When you come down to it, communication is at the heart of everything you do. When you communicate clearly and effectively, your business and personal relationships benefit. The trouble is that there are so many things that get in the way when we communicate. Body language, tone of voice and eye contact (or lack thereof) can impact face-to-face communication, and so many mixed signals can come into play when we use electronic media to “talk” with each other.
Five Favorite Books On Communication
If you are looking for fresh ideas or for some sage advice on communication, we have put together a list of five of our favorite books on the subject. As you start the New Year, there is no better time to evaluate your own communications skills and to vow to improve them.
Books On Communication – Getting to Yes: Negotiating an Agreement without Giving In by Roger Fisher and William Ury
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Based on the work of the Harvard Negotiation Project and originally published in 1981, Getting to Yes offers step-by-step strategies for negotiation and conflict resolution. You can use the methods in every sort of situation, whether they are family, community or work-related. By focusing on the problem and not on the person, you can learn to handle conflict without getting angry or feeling you have to get even.
Books On Communication – Just Listen: Discover the Secret to Getting Through to Absolutely Anyone by Mark Goulston
Talk less; listen more. It sounds so easy, and yet it is so difficult. In this 2009 book, Goulston, a psychiatrist, business consultant and life coach, uses scientific research and personal experience to reveal how to the fine art of listening can change lives. The author gives actionable steps to getting virtually anyone to “buy in” to what you want them to do. He explains that the secret lies not in what you tell them but in what you hear them say.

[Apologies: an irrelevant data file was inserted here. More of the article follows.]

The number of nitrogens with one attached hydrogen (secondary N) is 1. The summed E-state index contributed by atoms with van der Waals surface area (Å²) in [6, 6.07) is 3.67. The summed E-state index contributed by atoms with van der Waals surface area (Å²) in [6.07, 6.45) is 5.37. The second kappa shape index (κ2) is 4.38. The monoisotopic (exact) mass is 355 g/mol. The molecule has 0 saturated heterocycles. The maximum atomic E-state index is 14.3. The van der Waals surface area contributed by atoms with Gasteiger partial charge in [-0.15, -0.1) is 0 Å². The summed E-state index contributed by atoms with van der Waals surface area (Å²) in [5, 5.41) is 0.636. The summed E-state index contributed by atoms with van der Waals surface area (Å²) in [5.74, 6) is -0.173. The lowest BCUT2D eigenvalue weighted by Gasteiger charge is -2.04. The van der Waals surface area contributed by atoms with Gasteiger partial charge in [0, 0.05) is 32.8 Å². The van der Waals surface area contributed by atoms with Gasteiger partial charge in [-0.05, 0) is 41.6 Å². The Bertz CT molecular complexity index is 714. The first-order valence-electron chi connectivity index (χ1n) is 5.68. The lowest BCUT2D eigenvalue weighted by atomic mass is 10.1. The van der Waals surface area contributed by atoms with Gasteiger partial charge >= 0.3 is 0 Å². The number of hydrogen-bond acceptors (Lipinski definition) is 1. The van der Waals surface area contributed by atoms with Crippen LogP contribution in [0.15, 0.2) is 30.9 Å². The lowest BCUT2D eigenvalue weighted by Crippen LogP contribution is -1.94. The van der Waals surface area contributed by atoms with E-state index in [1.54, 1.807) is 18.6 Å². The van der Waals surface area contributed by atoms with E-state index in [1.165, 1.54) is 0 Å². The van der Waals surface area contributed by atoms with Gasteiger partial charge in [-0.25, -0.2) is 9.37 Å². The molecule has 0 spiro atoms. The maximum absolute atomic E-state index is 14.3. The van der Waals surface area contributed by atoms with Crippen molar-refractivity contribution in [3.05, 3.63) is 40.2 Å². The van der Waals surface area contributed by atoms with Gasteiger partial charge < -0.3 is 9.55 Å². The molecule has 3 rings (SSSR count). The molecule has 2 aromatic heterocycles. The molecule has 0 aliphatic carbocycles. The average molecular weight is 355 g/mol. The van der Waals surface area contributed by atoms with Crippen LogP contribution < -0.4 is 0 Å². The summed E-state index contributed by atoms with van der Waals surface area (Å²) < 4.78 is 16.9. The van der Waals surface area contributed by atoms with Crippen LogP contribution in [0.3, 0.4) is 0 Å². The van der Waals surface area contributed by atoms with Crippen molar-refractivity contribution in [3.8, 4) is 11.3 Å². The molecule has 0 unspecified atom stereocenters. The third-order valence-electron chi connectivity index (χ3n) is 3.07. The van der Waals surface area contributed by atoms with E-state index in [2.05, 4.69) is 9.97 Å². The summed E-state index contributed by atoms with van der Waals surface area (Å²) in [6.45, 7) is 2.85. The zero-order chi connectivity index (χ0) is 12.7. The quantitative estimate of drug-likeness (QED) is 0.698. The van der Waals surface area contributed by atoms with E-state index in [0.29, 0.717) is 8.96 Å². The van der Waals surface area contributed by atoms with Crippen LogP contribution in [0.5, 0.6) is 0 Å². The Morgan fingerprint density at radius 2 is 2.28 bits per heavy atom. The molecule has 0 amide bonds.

Books On Communication – The Definitive Book of Body Language by Allan Pease, Barbara Pease
The way we stand, the way we sit, the way we tilt our heads…So much of what we communicate is without words. And yet many of us are unaware of what we are saying non-verbally. This book draws upon three decades of research to explain the significance of body language. In addition to understanding more about what you reveal to others with your own body language, you will better understand what others are telling you – whether they mean to or not.
Books On Communication – Everyone Communicates, Few Connect: What the Most Effective People Do Differently by John C. Maxwell
We are bombarded with tens of thousands of messages each day – from conversations, to billboards to texts and emails, to movies and TV shows. Yet so many messages are just thrown out there and not really received. In this book. leadership expert Maxwell gives us the tools to really connect with each other. “When you connect with others,” he writes. “You position yourself to make the most of your skills and talents.”
Maxwell contends everyone has the ability to connect. “Connecting isn’t just for leaders, he says in his book. “It’s for anyone who desires to be more effective at what he or she does or enjoy better relationships.”
Books On Communication – How to Win Friends and Influence People by Dale Carnegie
I first read this book as a teenager, and it made a huge impact on me. First published in 1936, this classic self-help book gives you practical advice on how to communicate better, and, by doing so, get more out life than you ever thought possible. Here is some of Carnegie’s timeless advice:
- “You can make more friends in two months by becoming interested in other people than you can in two years by trying to get other people interested in you.”
- “When dealing with people, remember you are not dealing with creatures of logic, but with creatures bristling with prejudice and motivated by pride and vanity.”
- “Talk to someone about themselves and they’ll listen for hours.”
- “Actions speak louder than words, and a smile says, ‘I like you. You make me happy. I am glad to see you.”